Moore, by contrast, left the Commons, all but forgotten as a former minister, at the time of Major’s greatest triumph in the 1992 general election and went off to make money in the City of London, consoled with a valedictory life peerage instead. He was perceived, even by his friends, to have been defeated in trying to reform both the National Health Service and the social security budget and his political reputation never recovered.

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Scotland will miss child poverty targets without vast cash boost – report

Report highlights ‘massive gap between scale of ambition and scale of resources allocated’

The Scottish government will miss its own child poverty targets unless it substantially increases investment, according to a report on last December’s budget published by the independent Poverty and Inequality Commission.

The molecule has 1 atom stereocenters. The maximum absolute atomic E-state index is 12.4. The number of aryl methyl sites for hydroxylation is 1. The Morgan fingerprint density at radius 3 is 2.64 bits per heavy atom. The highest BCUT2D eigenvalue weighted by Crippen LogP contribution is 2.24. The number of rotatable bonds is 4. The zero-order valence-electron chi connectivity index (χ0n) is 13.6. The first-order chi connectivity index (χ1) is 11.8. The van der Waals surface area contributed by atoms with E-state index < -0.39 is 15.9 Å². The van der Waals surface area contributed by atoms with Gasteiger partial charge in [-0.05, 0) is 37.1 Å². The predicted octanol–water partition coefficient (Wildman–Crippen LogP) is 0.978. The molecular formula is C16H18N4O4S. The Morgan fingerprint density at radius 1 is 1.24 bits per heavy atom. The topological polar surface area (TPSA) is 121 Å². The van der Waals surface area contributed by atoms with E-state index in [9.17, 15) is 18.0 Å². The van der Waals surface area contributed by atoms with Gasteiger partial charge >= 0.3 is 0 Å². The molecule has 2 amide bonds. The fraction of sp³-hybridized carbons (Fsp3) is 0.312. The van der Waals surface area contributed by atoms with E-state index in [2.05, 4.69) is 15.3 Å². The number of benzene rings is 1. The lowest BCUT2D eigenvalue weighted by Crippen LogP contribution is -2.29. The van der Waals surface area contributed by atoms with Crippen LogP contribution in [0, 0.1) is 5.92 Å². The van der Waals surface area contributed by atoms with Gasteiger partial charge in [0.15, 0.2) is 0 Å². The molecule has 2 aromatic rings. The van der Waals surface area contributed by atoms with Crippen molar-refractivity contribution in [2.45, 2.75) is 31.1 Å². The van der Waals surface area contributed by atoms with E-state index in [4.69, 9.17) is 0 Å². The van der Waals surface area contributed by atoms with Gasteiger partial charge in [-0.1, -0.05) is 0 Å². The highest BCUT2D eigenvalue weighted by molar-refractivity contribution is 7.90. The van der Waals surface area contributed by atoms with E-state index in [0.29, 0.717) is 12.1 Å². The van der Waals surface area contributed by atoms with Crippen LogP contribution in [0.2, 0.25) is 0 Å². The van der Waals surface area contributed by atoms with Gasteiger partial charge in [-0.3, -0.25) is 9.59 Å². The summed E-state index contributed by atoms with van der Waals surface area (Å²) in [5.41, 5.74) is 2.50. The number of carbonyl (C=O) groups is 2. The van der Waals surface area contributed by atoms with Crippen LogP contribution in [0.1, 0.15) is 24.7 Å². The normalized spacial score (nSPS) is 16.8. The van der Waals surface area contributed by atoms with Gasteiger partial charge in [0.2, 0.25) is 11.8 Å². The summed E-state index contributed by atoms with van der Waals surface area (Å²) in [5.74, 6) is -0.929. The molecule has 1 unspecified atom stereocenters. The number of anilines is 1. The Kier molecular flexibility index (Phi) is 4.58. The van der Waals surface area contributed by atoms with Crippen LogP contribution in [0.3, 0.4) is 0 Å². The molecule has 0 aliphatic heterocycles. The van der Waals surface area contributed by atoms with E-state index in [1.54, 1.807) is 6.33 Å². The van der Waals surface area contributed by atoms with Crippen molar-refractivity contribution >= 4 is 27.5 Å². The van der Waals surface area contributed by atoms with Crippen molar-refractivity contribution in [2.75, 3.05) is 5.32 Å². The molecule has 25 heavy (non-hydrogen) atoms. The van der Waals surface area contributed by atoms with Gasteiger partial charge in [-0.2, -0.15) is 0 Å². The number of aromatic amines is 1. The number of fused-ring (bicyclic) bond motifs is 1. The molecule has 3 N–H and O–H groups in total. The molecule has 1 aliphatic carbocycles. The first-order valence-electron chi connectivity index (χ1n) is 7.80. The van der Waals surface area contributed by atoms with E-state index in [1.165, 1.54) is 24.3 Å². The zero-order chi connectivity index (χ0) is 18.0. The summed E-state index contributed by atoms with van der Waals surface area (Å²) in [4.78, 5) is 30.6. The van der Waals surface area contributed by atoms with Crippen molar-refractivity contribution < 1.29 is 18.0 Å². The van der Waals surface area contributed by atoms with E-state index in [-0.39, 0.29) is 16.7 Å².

The report highlights “a massive gap between the scale of Scotland’s ambition to tackle child poverty and the scale of resources allocated to delivering that commitment”, according to the Scottish branch of the charity Child Poverty Action Group (CPAG).

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Garden feeders are supporting rising numbers of urban birds

More than half of British homeowners feed birds, maintaining 133 species

The increasingly appetising buffet provided for garden birds, from sunflower hearts to suet cakes, is supporting a rising number and greater diversity of species in Britain’s urban areas, according to research.